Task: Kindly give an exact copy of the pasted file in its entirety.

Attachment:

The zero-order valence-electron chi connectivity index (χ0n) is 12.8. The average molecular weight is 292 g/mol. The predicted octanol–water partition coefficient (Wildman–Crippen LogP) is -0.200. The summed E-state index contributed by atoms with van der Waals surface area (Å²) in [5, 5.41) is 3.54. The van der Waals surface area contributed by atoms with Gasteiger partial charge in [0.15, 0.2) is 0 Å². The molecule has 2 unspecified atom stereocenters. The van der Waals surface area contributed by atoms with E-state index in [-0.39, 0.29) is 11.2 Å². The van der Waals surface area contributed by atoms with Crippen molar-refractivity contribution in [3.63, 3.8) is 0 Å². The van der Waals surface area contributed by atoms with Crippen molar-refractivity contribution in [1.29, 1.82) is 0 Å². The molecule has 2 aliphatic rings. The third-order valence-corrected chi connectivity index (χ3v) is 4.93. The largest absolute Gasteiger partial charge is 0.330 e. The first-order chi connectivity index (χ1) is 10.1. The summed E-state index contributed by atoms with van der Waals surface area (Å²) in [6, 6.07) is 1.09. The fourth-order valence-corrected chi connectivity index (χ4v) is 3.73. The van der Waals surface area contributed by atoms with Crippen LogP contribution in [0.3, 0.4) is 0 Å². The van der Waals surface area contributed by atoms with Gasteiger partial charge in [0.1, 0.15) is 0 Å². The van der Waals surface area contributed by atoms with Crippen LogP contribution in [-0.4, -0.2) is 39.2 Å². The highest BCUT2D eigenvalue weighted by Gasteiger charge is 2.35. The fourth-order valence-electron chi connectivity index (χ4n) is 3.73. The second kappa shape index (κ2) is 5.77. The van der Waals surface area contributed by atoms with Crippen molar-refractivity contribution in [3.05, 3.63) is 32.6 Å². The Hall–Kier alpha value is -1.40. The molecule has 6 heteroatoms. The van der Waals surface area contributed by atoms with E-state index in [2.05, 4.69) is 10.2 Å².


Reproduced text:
The zero-order valence-electron chi connectivity index (χ0n) is 12.8. The average molecular weight is 292 g/mol. The predicted octanol–water partition coefficient (Wildman–Crippen LogP) is -0.200. The summed E-state index contributed by atoms with van der Waals surface area (Å²) in [5, 5.41) is 3.54. The van der Waals surface area contributed by atoms with Gasteiger partial charge in [0.15, 0.2) is 0 Å². The molecule has 2 unspecified atom stereocenters. The van der Waals surface area contributed by atoms with E-state index in [-0.39, 0.29) is 11.2 Å². The van der Waals surface area contributed by atoms with Crippen molar-refractivity contribution in [3.63, 3.8) is 0 Å². The van der Waals surface area contributed by atoms with Crippen molar-refractivity contribution in [1.29, 1.82) is 0 Å². The molecule has 2 aliphatic rings. The third-order valence-corrected chi connectivity index (χ3v) is 4.93. The largest absolute Gasteiger partial charge is 0.330 e. The first-order chi connectivity index (χ1) is 10.1. The summed E-state index contributed by atoms with van der Waals surface area (Å²) in [6, 6.07) is 1.09. The fourth-order valence-corrected chi connectivity index (χ4v) is 3.73. The van der Waals surface area contributed by atoms with Crippen LogP contribution in [0.3, 0.4) is 0 Å². The van der Waals surface area contributed by atoms with Gasteiger partial charge in [0.1, 0.15) is 0 Å². The van der Waals surface area contributed by atoms with Crippen LogP contribution in [-0.4, -0.2) is 39.2 Å². The highest BCUT2D eigenvalue weighted by Gasteiger charge is 2.35. The fourth-order valence-electron chi connectivity index (χ4n) is 3.73. The second kappa shape index (κ2) is 5.77. The van der Waals surface area contributed by atoms with Crippen molar-refractivity contribution in [3.05, 3.63) is 32.6 Å². The Hall–Kier alpha value is -1.40. The molecule has 6 heteroatoms. The van der Waals surface area contributed by atoms with E-state index in [2.05, 4.69) is 10.2 Å².